The completeness of 24 h urine samples was checked by comparing urinary flow rate (ml/h) with the World Health Organization  criteria for clean urinary data for children aged 2–6 years: i.e. lower limits of 5 and 7 mL/h for children aged 2–4 and 4–6 years, respectively. Daily urinary fluoride excretion (DUFE, ug/d) was estimated by multiplying the volume by the fluoride concentration of the 24 h urine sample.
TDFI and DUFE were also calculated based on body weight (ug/kgbw/d) by dividing these values (ug/d) by body weight (kg).
Fractional Urinary Fluoride Excretion (FUFE %) for each child was calculated by dividing DUFE by TDFI and then multiplying by 100.
2.4. Characterisation of nutritional status
We used anthropometric data (age, weight and height) to calculate wasting (weight-for-height) and stunting (height-for-age):Weight-for-height (%) = (weight of the child (kg)) / (weight of a normal child of the same height (kg)) × 100 %Height-for-age (%) = (height of the child (m)) / (height of a normal child of the same age (m)) × 100 %
Wasting: none (>90 %), mild (90-81%), moderate (80-71%) and severe (<70 %).
Stunting: none (>95 %), mild (95-90%), moderate (89-85%) and severe (<85 %).
2.5. Statistical analysis
The data were analysed using SPSS (IBM SPSS Statistics, version 22). Mean differences (along with the 95 % confidence intervals) among all categories of wasting and stunting were quantified using a general linear model (GLM) with statistical significance set at a < 0.05. The means for each group were adjusted for any influence of altitude by including altitude as a covariate.
Categories of mild, moderate and severe wasting as well as stunting were pooled together to represent two groups; all wasted and all stunted children. We then ran a between-subjects GLM which included a covariate of altitude to compare means for each parameter between the non-stunted and stunted children as well as between the non-wasted and wasted children.
In total, 100 children took part in the study, of whom 89 completed the three-day food diary and provided 24 h urine samples as well as expectorated toothbrushing samples. In addition, 51 children provided finger- and/or toe-nail samples.
Table 1 presents the mean (SD) age (yr), weight (kg), height (cm), weight-for-height (%) and height-for-age (%) of all 100 children who took part in the study as well as the 89 and 11 children who completed and did not complete the study, respectively. The degrees of wasting and stunting of the 89 children who completed the study are presented in Table 2. Overall, 77 (86.5 %) of the children were wasted and 35 (39.3 %) were stunted with 14 (15.7 %) children both moderately/severely wasted and stunted.
Table 1. Anthropometric characteristics of children who took part in the study.
|[n = 100]||[n = 89]||[n = 11]|
|Age (y)||4.6 (0.5)||4.6 (0.5)||4.3 (0.5)|
|Weight (kg)||15.7 (2.4)||15.9 (2.4)||13.8 (1.6)|
|Height (cm)||100.4 (7.5)||100.7 (7.5)||98.0 (8.1)|
|Weight-for-height (%)||77.1 (12.0)||78.3 (12.0)||67.7 (7.8)|
|Height-for-age (%)||97.2 (7.3)||97.5 (7.2)||94.8 (7.9)|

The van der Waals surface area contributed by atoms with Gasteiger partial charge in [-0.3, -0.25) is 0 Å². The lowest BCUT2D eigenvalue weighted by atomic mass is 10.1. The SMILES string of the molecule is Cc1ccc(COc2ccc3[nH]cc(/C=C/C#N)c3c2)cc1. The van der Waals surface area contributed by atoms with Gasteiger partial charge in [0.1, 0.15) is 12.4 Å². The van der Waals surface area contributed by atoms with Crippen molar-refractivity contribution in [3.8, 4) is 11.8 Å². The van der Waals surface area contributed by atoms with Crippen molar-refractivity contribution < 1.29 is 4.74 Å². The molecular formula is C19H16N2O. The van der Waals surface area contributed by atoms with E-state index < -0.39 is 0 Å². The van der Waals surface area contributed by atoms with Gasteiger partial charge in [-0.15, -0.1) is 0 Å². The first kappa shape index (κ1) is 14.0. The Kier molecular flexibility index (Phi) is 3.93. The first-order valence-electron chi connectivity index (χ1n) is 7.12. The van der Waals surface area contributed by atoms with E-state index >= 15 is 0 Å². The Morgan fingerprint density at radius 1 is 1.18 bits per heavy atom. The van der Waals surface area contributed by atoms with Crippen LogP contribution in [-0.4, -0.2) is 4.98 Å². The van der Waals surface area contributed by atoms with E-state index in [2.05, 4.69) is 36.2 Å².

Table 2. Distribution of stunting and wasting in the children who completed the study (n = 89).
|Wasting||Normal||12 (13.5)||0||0||0||12 (13.5)|
|Mild||13 (14.6)||3 (3.4)||0||0||16 (18.0)|
|Moderate||26 (29.2)||9 (10.1)||0||2 (2.2)||37 (41.6)|
|Severe||3 (3.4)||9 (10.1)||12 (13.5)||0||24 (26.9)|
|All||54 (60.7)||21 (23.6)||12 (13.5)||2 (2.2)||89 (100)|
The mean urinary flow rate for the 89 children who provided urine samples was 24.4 mL/h with a range from 8.6 to 45.1 mL/h. Therefore, no child who completed the study was excluded from data analysis.
Table 3, Table 4 show mean (SE) intake, excretion and retention of fluoride and fractional urinary fluoride excretion in the children who provided complete urine samples, stratified by degrees of wasting and stunting, respectively. Generally, TDFI and DUFE were statistically significantly higher in the 77 pooled wasted children (57.7 and 29.7 ug/kgbw/d, respectively) than the 12 non-wasted children (39.4 and 17.0 ug/kgbw/d, respectively) (Table 3). The mean TDFI was statistically significantly higher in the severely wasted (72.2 ug/kgbw/d) than the mildly- (43.3 ug/kgbw/d) and moderately-wasted (54.4 ug/kgbw/d) children. The mean DUFE was also statistically significantly higher in the severely wasted (37.7 ug/kgbw/d) than the mildly- (21.5 ug/kgbw/d), and moderately-wasted (28.0 ug/kgbw/d) children.
Table 3. Mean (SE) intake, excretion and retention of F and fractional urinary F excretion, stratified by degrees of wasting, in children providing complete samples (n = 89).
|Parameters||Non-wasted||Degree of wasting|
|(n = 12)||(n = 16)||(n = 37)||(n = 24)||(n = 77)|
|Total daily F intake (TDFI; ug/kgbw/d)||39.4 (6.8) a, A||43.3 (5.6) b||54.4 (3.7) c||72.2 (4.6) a,b,c||57.7 (2.8) A|
|Daily urinary F excretion (DUFE; ug/kgbw/d)||17.0 (5.5) a, A||21.5 (4.5) b||28.0 (3.0) c||37.7 (3.7) c a,b,c||29.7 (2.1) A|
|Fractional urinary F excretion (FUFE; %)||47 (5)||48 (4)||50 (3)||49 (4)||49 (18)|
Mean (95 % confidence intervals) differences and statistically significant P-values using a general linear model (GLM) which included a covariate of altitude:
TDFI: (a) severely- vs non-wasted; 32.8 (16.2, 49.3); P < 0.001; (b) severely- vs mildly-wasted; 28.8 (14.4, 43.2); P < 0.001 and (c) severely- vs moderately-wasted; 17.8 (6.1, 29.5); P = 0.003; and (A) non-wasted vs pooled-wasted; 18.8 (2.8, 34.8); P = 0.022.
DUFE: (a) severely- vs non-wasted; 20.7 (7.3, 34.0); P = 0.003; (b) severely- vs mildly-wasted; 16.1 (4.5, 27.7); P = 0.007 and (c) severely- vs moderately-wasted; 9.7 (0.2, 19.); P = 0.044; and (A) non-wasted vs pooled-wasted; 12.9 (0.7, 25.3); P = 0.039.
- * Mild + Moderate + Severe.